You don’t have to be Nostradamus to peg a LaFerrari as a future blue-chip collectible. For many people, the fun is in the margins, pulling something out of left field (for cheap) that nobody cares about today and showing the rest of the world how smart you were when everyone else comes around. OK, it doesn’t happen that often, and every car on this list is a true long shot but we can make a case for each one being more than just a disposable used car:
1994-04 Land Rover Discovery – “Discos” of nearly any year or flavor are just one step up from a curb couch in terms of desirability in the marketplace. And with good reason. They’re frigging exasperating to own and try to keep on the road. Nearly every one of them seems to be afflicted with some sort of horrible, Ebola-like hemorrhagic fever that presents with simultaneous leaks from steering racks, head gaskets, oil pans, valve covers, differentials and A/C compressors. But outside of a Land Rover Defender, they might just be one of the most irresistible off-road capable vehicles out there. They even look great festooned with the normally ridiculous assortment of roof racks, auxiliary lights, snorkel exhausts and brush bars. You actually can wrench on them yourself and the aftermarket parts and accessory universe is huge. As Land Rover continues to abandon the Serengeti for Knightsbridge, the day might just come when the rare, fully sorted examples of the Discovery bring real money.
1987-95 Range Rover – This may well be the first listicle in the illustrious history of listicles about collectible vehicles with two entries from Land Rover, JD Power’s perennial cellar occupant. But let’s face it, the original Range Rover is a legitimate style icon. Although not the first luxury SUV (that honor likely falls to the Jeep Grand Wagoneer), it was the first for people who liked their wood of the actual polished, burled walnut variety as opposed to the self-adhesive vinyl kind. In the UK, the early and very spartan two-door Rangies have already started to take off as collectibles. Even nice unrusted four-doors are heading up. Here, they’re still practically free for most of the same reasons that Discoveries are. But for how long?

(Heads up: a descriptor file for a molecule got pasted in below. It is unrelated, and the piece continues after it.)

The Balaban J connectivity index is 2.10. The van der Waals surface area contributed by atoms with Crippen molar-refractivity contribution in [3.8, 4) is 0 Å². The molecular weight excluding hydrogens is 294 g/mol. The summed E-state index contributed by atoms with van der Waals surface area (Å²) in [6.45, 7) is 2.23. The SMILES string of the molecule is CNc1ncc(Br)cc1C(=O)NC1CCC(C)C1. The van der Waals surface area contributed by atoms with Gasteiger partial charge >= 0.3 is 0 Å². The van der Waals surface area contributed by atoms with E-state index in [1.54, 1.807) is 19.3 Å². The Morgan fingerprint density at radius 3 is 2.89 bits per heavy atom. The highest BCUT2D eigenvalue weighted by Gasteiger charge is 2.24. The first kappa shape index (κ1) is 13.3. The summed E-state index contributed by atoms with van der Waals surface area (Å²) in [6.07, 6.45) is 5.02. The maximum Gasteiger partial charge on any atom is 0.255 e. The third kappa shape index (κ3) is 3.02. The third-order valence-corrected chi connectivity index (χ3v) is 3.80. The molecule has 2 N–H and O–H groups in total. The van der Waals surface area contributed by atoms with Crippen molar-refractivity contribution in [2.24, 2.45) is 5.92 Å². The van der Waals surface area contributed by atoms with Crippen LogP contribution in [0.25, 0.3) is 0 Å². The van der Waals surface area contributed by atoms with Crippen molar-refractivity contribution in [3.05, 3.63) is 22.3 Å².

1983-88 Ford Thunderbird Turbo Coupe – This entry could have been a triad—Merkur XR4Ti, Ford Mustang SVO and T-Bird Turbo Coupe. They all share Ford’s 2.3-Liter turbo-four and they’re all interesting in their own way. But the Mustang SVO has already started attracting some interest among Fox body Mustang fans and well, the Merkur is just too damned weird. The T-Bird on the other hand has NASCAR-bred aerodynamics and real style courtesy of Jack Telnack. By 1987, it also had functional hood scoops feeding an intercooler (with the same 190 hp as the SVO Mustang) plus a five-speed, which allowed a top speed of about 140 mph. Rear wheel-drive and a limited slip differential make the ninth-gen T-Bird Turbo Coupe legitimately interesting. Unfortunately, the NASCAR crowd won’t abide its four-banger and the Euro coupe crowd finds its size and build quality off-putting. Still, multiple positives mean that it remains an ideal occupant of a long shot collectible list.
1990-92 Audi Coupe Quattro – The Audi 90-based B3 Coupe Quattro is damn near forgotten. To the extent that Audi is on collector’s minds at all, it’s the revolutionary Ur Quattro and the over-the-top short wheelbase Sport Quattro that register. Early TTs are starting to show up at some collector car auctions, but the Ur Quattro’s successor is solidly on the Automotive Threatened, Endangered and Extinct list. A pity, they look quite good in a squatty and rather pugnacious sort of way. Audi was starting to build their envious reputation for doing really nice, up-market interiors by the time the 90 was introduced and the factory three-piece Speedline wheels are fantastic. Finding one that hasn’t been used up is indeed tough. Hell, finding one at all is pretty difficult, but as Ur Quattro prices continue skyrocketing, the Dave Kinney Principal of Substitution might just kick in here and people might start giving these a second look.
BMW 318 Ti – Americans don’t do hatchbacks, so the marketers say. And while that generalization is debatable, it certainly seemed accurate when considering the BMW E36 “Compact” hatch and the C-class hatch that Mercedes tried selling in the U.S. But the 318 Ti is a car that has a legitimate shot at a cult following, just like the hatchback 2002 Touring. Its light, stripped-down ethos is appealing as is its entertaining tendency toward oversteer, the result of it using the E30 semi-trailing arm IRS, instead of the E36’s multi-link setup. Like most of the cars on this list, nice ones are getting scarce. Look for a California edition with a cool, sliding fabric sunroof that gives most of the benefits of a convertible without sacrificing rigidity.